6. Is flexible in thinking and planning.

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Learned Attributes

  • 7. Has a general understanding of the literature relative to the etiology and development of stuttering.

  • 8. Has an adequate level of knowledge of the phenomenology of stuttering, particularly with regard to those phenomena that influence therapeutic practice, such as, episodic variation, clustering, paradoxical intention, adaptation and consistency, spontaneous recovery, fluency enhancement, arousal effects.

  • 9. Has a general understanding of the literature on normal and language-based (dis)fluency, rate, prosody, rhythm, and effort, and the development of these speech characteristics and has the skill to gain new information from the literature as new findings are incorporated into it.

  • 10. Has a view of stuttering that is focused enough to provide guidance in the planning of treatment but broad and adjustable enough to accommodate new research findings and theoretical perspectives.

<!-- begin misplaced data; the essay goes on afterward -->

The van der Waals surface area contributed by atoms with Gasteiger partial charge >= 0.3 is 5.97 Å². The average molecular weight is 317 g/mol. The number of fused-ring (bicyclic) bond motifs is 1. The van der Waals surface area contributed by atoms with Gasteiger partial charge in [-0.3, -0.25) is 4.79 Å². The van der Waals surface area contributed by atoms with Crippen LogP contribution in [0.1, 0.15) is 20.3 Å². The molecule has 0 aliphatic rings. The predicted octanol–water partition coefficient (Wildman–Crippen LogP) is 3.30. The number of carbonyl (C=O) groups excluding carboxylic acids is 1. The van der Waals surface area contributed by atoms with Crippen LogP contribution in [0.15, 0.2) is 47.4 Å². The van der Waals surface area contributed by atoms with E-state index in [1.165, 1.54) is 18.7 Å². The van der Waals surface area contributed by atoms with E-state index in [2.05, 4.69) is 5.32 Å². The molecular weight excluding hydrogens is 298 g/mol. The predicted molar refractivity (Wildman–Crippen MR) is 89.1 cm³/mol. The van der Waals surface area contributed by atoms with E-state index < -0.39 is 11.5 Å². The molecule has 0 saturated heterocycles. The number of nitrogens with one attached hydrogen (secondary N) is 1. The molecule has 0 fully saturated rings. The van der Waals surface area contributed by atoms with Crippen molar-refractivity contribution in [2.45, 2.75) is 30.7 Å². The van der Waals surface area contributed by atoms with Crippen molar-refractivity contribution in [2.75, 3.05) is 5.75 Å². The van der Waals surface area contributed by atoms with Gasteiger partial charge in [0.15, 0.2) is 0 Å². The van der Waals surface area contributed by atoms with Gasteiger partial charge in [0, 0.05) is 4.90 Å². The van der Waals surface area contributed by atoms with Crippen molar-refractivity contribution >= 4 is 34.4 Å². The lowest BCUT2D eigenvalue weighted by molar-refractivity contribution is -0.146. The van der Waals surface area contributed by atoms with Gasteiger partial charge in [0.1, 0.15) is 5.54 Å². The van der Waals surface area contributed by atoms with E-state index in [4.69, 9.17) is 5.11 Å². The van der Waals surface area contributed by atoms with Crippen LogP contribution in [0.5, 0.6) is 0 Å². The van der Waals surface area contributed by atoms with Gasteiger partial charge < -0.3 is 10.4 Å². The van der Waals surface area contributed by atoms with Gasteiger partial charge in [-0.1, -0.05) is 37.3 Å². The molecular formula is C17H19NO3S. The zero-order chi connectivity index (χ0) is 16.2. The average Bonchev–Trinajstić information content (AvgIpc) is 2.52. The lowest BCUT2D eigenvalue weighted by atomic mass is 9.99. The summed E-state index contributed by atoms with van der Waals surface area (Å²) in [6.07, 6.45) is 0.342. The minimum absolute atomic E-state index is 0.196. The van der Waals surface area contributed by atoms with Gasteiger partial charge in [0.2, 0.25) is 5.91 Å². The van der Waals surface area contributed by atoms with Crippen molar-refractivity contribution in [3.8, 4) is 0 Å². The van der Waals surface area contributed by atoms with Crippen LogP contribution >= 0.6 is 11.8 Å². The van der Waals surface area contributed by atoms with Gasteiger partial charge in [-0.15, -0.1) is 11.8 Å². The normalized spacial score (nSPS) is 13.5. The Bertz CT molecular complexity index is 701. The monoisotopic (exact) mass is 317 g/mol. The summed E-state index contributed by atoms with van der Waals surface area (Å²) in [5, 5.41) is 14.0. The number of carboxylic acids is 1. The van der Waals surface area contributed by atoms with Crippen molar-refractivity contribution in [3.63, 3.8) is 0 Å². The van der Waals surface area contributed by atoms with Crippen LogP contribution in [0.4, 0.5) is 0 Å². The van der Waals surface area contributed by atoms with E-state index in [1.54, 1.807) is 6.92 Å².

• 11. Has an understanding and appreciation of the possible relations between a person's normal and abnormal speech behavior on the one hand, and their beliefs, upbringing, and cultural background on the other.

  • 12. Has an understanding and appreciation of the basic processes of dynamic clinical interaction, such as transference, denial, grief, victimization.

  • 13. Can communicate relevant ideas about stuttering to clients and their families.

  • 14. Has a general working knowledge of psychopathology.